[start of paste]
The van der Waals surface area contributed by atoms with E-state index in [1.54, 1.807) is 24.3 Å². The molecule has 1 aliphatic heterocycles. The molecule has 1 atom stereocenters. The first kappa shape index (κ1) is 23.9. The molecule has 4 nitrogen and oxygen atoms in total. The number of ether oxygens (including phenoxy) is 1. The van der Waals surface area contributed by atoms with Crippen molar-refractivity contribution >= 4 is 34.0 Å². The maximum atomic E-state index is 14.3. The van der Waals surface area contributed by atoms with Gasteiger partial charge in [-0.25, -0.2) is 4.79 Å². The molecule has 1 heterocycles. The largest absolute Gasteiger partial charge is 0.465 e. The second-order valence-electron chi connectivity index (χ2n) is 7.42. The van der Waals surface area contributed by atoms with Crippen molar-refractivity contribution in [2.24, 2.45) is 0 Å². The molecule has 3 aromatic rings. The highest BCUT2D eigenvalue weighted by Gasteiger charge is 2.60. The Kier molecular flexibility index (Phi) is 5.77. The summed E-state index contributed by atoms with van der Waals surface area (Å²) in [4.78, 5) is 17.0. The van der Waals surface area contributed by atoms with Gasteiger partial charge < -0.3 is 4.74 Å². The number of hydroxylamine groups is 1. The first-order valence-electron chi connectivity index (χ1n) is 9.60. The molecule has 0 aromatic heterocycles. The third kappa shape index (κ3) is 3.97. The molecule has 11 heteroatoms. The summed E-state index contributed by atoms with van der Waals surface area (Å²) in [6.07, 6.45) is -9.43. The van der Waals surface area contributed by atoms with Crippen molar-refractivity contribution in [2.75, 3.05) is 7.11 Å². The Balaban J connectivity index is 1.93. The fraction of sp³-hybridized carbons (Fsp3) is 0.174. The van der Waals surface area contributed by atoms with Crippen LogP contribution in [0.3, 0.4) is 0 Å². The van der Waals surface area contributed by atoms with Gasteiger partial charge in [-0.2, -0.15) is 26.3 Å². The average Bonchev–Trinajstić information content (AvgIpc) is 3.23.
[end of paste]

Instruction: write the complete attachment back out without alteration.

The van der Waals surface area contributed by atoms with E-state index in [1.54, 1.807) is 24.3 Å². The molecule has 1 aliphatic heterocycles. The molecule has 1 atom stereocenters. The first kappa shape index (κ1) is 23.9. The molecule has 4 nitrogen and oxygen atoms in total. The number of ether oxygens (including phenoxy) is 1. The van der Waals surface area contributed by atoms with Crippen molar-refractivity contribution >= 4 is 34.0 Å². The maximum atomic E-state index is 14.3. The van der Waals surface area contributed by atoms with Gasteiger partial charge in [-0.25, -0.2) is 4.79 Å². The molecule has 1 heterocycles. The largest absolute Gasteiger partial charge is 0.465 e. The second-order valence-electron chi connectivity index (χ2n) is 7.42. The van der Waals surface area contributed by atoms with Crippen molar-refractivity contribution in [2.24, 2.45) is 0 Å². The molecule has 3 aromatic rings. The highest BCUT2D eigenvalue weighted by Gasteiger charge is 2.60. The Kier molecular flexibility index (Phi) is 5.77. The summed E-state index contributed by atoms with van der Waals surface area (Å²) in [4.78, 5) is 17.0. The van der Waals surface area contributed by atoms with Gasteiger partial charge < -0.3 is 4.74 Å². The number of hydroxylamine groups is 1. The first-order valence-electron chi connectivity index (χ1n) is 9.60. The molecule has 0 aromatic heterocycles. The third kappa shape index (κ3) is 3.97. The molecule has 11 heteroatoms. The summed E-state index contributed by atoms with van der Waals surface area (Å²) in [6.07, 6.45) is -9.43. The van der Waals surface area contributed by atoms with Crippen molar-refractivity contribution in [2.75, 3.05) is 7.11 Å². The Balaban J connectivity index is 1.93. The fraction of sp³-hybridized carbons (Fsp3) is 0.174. The van der Waals surface area contributed by atoms with Crippen LogP contribution in [0.3, 0.4) is 0 Å². The van der Waals surface area contributed by atoms with Gasteiger partial charge in [-0.2, -0.15) is 26.3 Å². The average Bonchev–Trinajstić information content (AvgIpc) is 3.23.